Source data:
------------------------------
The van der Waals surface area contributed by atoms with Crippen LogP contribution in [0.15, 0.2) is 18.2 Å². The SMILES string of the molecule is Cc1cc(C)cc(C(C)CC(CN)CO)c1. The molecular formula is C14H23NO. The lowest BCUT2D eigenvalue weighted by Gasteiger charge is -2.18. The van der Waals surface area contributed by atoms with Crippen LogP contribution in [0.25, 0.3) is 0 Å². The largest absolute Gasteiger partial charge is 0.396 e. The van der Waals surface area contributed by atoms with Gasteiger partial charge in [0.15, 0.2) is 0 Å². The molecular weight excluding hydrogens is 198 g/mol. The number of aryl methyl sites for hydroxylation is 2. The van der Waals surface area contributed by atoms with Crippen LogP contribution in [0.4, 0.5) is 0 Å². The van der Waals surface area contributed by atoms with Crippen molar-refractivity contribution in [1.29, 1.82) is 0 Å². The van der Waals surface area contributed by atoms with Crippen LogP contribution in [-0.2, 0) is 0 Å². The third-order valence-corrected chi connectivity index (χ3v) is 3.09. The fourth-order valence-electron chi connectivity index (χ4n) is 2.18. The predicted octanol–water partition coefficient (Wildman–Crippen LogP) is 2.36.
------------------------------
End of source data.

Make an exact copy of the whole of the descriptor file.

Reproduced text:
The van der Waals surface area contributed by atoms with Crippen LogP contribution in [0.15, 0.2) is 18.2 Å². The SMILES string of the molecule is Cc1cc(C)cc(C(C)CC(CN)CO)c1. The molecular formula is C14H23NO. The lowest BCUT2D eigenvalue weighted by Gasteiger charge is -2.18. The van der Waals surface area contributed by atoms with Crippen LogP contribution in [0.25, 0.3) is 0 Å². The largest absolute Gasteiger partial charge is 0.396 e. The van der Waals surface area contributed by atoms with Gasteiger partial charge in [0.15, 0.2) is 0 Å². The molecular weight excluding hydrogens is 198 g/mol. The number of aryl methyl sites for hydroxylation is 2. The van der Waals surface area contributed by atoms with Crippen LogP contribution in [0.4, 0.5) is 0 Å². The van der Waals surface area contributed by atoms with Crippen molar-refractivity contribution in [1.29, 1.82) is 0 Å². The van der Waals surface area contributed by atoms with Crippen LogP contribution in [-0.2, 0) is 0 Å². The third-order valence-corrected chi connectivity index (χ3v) is 3.09. The fourth-order valence-electron chi connectivity index (χ4n) is 2.18. The predicted octanol–water partition coefficient (Wildman–Crippen LogP) is 2.36.